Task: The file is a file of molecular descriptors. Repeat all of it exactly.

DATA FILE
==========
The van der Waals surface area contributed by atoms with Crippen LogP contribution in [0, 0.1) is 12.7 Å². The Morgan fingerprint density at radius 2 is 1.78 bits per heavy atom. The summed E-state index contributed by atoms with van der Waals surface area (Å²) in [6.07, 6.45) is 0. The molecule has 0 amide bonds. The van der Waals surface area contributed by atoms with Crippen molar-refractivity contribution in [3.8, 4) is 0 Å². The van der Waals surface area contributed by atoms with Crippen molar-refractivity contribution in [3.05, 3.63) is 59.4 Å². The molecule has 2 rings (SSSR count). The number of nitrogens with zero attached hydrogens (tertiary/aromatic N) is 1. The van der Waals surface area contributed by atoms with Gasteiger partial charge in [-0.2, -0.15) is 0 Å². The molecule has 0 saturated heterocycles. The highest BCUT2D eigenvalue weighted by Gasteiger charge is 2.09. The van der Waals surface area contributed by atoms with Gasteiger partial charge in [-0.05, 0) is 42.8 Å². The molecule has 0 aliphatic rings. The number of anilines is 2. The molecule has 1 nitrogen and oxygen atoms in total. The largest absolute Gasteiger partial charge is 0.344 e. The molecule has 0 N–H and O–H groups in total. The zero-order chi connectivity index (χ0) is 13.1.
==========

The van der Waals surface area contributed by atoms with Crippen LogP contribution in [0, 0.1) is 12.7 Å². The Morgan fingerprint density at radius 2 is 1.78 bits per heavy atom. The summed E-state index contributed by atoms with van der Waals surface area (Å²) in [6.07, 6.45) is 0. The molecule has 0 amide bonds. The van der Waals surface area contributed by atoms with Crippen molar-refractivity contribution in [3.8, 4) is 0 Å². The van der Waals surface area contributed by atoms with Crippen molar-refractivity contribution in [3.05, 3.63) is 59.4 Å². The molecule has 2 rings (SSSR count). The number of nitrogens with zero attached hydrogens (tertiary/aromatic N) is 1. The van der Waals surface area contributed by atoms with Gasteiger partial charge in [-0.2, -0.15) is 0 Å². The molecule has 0 saturated heterocycles. The highest BCUT2D eigenvalue weighted by Gasteiger charge is 2.09. The van der Waals surface area contributed by atoms with Gasteiger partial charge in [-0.05, 0) is 42.8 Å². The molecule has 0 aliphatic rings. The number of anilines is 2. The molecule has 1 nitrogen and oxygen atoms in total. The largest absolute Gasteiger partial charge is 0.344 e. The molecule has 0 N–H and O–H groups in total. The zero-order chi connectivity index (χ0) is 13.1.